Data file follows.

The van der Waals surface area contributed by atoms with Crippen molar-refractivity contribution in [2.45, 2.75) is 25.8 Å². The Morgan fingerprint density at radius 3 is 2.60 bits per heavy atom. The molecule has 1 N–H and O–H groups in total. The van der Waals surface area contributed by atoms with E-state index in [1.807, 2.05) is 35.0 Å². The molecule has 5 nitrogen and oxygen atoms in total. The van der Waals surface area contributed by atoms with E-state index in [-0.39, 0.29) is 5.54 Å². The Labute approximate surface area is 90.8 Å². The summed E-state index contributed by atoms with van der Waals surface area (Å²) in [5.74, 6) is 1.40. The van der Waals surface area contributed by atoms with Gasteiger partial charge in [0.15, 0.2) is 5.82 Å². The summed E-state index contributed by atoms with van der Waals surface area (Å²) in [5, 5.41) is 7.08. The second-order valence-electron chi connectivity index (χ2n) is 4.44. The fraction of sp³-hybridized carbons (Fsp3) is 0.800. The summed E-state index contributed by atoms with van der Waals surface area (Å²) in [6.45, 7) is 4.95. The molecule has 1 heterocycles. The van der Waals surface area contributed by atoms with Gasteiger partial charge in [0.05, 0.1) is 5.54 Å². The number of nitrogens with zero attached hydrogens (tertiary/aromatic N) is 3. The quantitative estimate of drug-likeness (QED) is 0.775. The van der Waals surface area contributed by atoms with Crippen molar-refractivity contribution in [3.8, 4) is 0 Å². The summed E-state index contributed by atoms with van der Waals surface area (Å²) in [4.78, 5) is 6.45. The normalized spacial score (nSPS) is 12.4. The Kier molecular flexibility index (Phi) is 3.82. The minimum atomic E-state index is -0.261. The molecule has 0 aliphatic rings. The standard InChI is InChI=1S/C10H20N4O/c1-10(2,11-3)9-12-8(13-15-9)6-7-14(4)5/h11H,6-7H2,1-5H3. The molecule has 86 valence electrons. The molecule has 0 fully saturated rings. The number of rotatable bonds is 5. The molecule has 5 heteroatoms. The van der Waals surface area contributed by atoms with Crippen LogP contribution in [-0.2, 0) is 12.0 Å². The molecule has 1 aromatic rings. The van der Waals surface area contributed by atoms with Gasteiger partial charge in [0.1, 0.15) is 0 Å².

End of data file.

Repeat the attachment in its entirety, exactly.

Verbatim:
The van der Waals surface area contributed by atoms with Crippen molar-refractivity contribution in [2.45, 2.75) is 25.8 Å². The Morgan fingerprint density at radius 3 is 2.60 bits per heavy atom. The molecule has 1 N–H and O–H groups in total. The van der Waals surface area contributed by atoms with E-state index in [1.807, 2.05) is 35.0 Å². The molecule has 5 nitrogen and oxygen atoms in total. The van der Waals surface area contributed by atoms with E-state index in [-0.39, 0.29) is 5.54 Å². The Labute approximate surface area is 90.8 Å². The summed E-state index contributed by atoms with van der Waals surface area (Å²) in [5.74, 6) is 1.40. The van der Waals surface area contributed by atoms with Gasteiger partial charge in [0.15, 0.2) is 5.82 Å². The summed E-state index contributed by atoms with van der Waals surface area (Å²) in [5, 5.41) is 7.08. The second-order valence-electron chi connectivity index (χ2n) is 4.44. The fraction of sp³-hybridized carbons (Fsp3) is 0.800. The summed E-state index contributed by atoms with van der Waals surface area (Å²) in [6.45, 7) is 4.95. The molecule has 1 heterocycles. The van der Waals surface area contributed by atoms with Gasteiger partial charge in [0.05, 0.1) is 5.54 Å². The number of nitrogens with zero attached hydrogens (tertiary/aromatic N) is 3. The quantitative estimate of drug-likeness (QED) is 0.775. The van der Waals surface area contributed by atoms with Crippen molar-refractivity contribution in [3.8, 4) is 0 Å². The summed E-state index contributed by atoms with van der Waals surface area (Å²) in [4.78, 5) is 6.45. The normalized spacial score (nSPS) is 12.4. The Kier molecular flexibility index (Phi) is 3.82. The minimum atomic E-state index is -0.261. The molecule has 0 aliphatic rings. The standard InChI is InChI=1S/C10H20N4O/c1-10(2,11-3)9-12-8(13-15-9)6-7-14(4)5/h11H,6-7H2,1-5H3. The molecule has 86 valence electrons. The molecule has 0 fully saturated rings. The number of rotatable bonds is 5. The molecule has 5 heteroatoms. The van der Waals surface area contributed by atoms with Crippen LogP contribution in [-0.2, 0) is 12.0 Å². The molecule has 1 aromatic rings. The van der Waals surface area contributed by atoms with Gasteiger partial charge in [0.1, 0.15) is 0 Å².